- 360Q Checklist PTI Containers (Feb 2015)
- 360Q Checklist Terminals incl containers (March 2017)
- 360Q Checklist Ships incl containers (May 2015)
- 360Q Checklist Depots (Feb 2016)
- 360Q Checklist Stevedores (June 2018)
- Damage Report for Check Point Vessel In or Out (July 2006)
- Inspection checklist for trades (June 2012)
The actual inspecting guidelines and inspection checklists were prepared by the following important international specialists:
- BMT Surveys B.V
- Germanischer Lloyd
- Lloyds Register
- Industry representatives
- Shipping lines
Approved inspection bodies
Marine & Offshore Division
67-71 Boulevard du Chateau
Contact: Claire Peytavin
Direct : +33 (0)1 55 24 79 36
Mob: +33 (0)6 75 15 41 64
Emmanouel Roide Street
Kirzis Center, Block E
Office 14 E
Tel.: + 357 25 348568
Fax: + 357 25 748894
Wout van Huijstee
Approval for inspection and certification of terminals
Consulmar Intl. S.A.
Phone: +506 8330 7070 //+506 2758 0603
E-mail: [email protected]
Wout van Huijstee
Approval for inspection and certification of depots
Juan Pablo Chinchilla
Celular: +506 8826-5514
Wout van Huijstee
Other classification societies and certification organisations can be approved by the 360 Quality Association to inspect ships and terminals. For terminals, certification must be done by accredited certification companies for ISO 22000 and/or HACCP.
Of course, 360Q has some basic requirements for the equipment and configuration of a variety of details at each member’s facilities. This applies to equipment concerning protection, handling and treatment of the cargo.
For specialised reefer vessels:
- weather tightness of cargo holds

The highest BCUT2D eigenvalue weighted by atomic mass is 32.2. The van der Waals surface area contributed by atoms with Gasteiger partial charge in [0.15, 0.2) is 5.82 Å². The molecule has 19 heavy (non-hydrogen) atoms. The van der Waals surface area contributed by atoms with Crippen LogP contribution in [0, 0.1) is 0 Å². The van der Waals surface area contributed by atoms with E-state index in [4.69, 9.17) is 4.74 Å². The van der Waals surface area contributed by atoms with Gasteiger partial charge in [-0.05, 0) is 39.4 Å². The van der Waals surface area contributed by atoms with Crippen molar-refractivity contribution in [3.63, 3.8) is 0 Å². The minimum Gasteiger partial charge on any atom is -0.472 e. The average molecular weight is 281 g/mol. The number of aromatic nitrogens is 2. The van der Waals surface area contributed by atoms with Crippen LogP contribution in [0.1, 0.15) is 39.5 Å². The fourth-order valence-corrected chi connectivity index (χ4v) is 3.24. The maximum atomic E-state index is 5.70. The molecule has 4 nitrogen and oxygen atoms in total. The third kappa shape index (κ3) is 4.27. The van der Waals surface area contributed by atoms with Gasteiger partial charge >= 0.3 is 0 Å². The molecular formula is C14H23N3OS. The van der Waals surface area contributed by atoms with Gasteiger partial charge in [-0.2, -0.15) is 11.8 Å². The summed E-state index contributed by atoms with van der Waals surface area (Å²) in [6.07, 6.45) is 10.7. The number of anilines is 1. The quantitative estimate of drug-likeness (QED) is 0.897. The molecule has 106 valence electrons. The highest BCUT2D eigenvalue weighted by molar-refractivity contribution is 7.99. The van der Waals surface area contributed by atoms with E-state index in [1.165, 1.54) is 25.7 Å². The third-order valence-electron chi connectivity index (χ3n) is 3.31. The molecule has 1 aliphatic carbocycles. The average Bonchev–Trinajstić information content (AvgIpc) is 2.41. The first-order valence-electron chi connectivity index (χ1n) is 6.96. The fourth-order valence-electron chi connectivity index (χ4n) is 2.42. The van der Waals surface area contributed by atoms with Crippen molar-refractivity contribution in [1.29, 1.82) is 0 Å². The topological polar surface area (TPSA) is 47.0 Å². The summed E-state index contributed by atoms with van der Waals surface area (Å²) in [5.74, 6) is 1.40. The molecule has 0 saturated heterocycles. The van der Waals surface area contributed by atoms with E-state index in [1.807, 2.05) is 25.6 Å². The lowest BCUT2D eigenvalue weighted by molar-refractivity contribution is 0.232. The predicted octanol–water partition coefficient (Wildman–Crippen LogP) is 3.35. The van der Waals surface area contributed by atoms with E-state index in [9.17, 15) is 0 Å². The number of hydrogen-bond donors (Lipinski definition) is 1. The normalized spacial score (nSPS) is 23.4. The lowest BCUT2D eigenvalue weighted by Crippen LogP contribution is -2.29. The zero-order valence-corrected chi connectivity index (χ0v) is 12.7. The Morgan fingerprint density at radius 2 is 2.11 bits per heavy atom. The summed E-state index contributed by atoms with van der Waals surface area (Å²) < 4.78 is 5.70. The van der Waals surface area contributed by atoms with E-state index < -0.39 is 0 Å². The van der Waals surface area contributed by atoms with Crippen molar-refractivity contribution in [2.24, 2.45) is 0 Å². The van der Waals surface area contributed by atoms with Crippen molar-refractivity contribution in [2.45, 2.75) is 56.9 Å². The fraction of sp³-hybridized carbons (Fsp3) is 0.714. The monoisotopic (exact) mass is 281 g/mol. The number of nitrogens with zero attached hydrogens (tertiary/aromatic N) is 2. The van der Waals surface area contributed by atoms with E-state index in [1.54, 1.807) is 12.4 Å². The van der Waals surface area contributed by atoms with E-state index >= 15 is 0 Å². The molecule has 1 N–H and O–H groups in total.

- strength and maintenance of gratings
- strength and maintenance of side shoring
- prevention of breaking glass and hard plastic
- use of airbags for securing in void space between cargo units
- stowage of cargo to ensure good circulation of air and prevent movement at sea
- maintenance of cargo gear
- maintenance of hydraulic equipment
- proper cleaning and hygiene
- planning of sea passage
- reefer installation
- capacity of power generation plant
- temperature management
- training of crew
- standardised procedures during different stages of the voyage using checklists
For seaport terminals and stevedores:
- management processes
- staff training
- stevedoring equipment in vessels
- fixed stevedoring equipment
- rolling terminal equipment
- fixed terminal equipment
- maintenance of equipment
- product contamination & hygiene
- product quality
- temperature management
- cargo intake & dispatch control
Reduced risks should result in reduced insurance premiums
As our members engage in the enhancement of the quality results with high motivation, the results are becoming better and better. Loss and damage are reduced. In order to prove this, we have formed teams in the terminals that regularly analyse the damage statistics.
We have commenced a dialogue with insurance companies with the aim of making them accept the 360Q Code and its requirements as a claims prevention measure. This has resulted in a premium reduction. We hope that the benefits from the outcome of our talks with the insurance companies will benefit all stakeholders taking a risk. This is one of our top priorities for the next couple of years.
- Customers benefit directly from low insurance rates.
- Insurance companies can offer lower rates for cargoes and ships in 360 approved trades and attract new customers.
- 360 Quality members add value in the supply chain by reducing costs and increasing standards.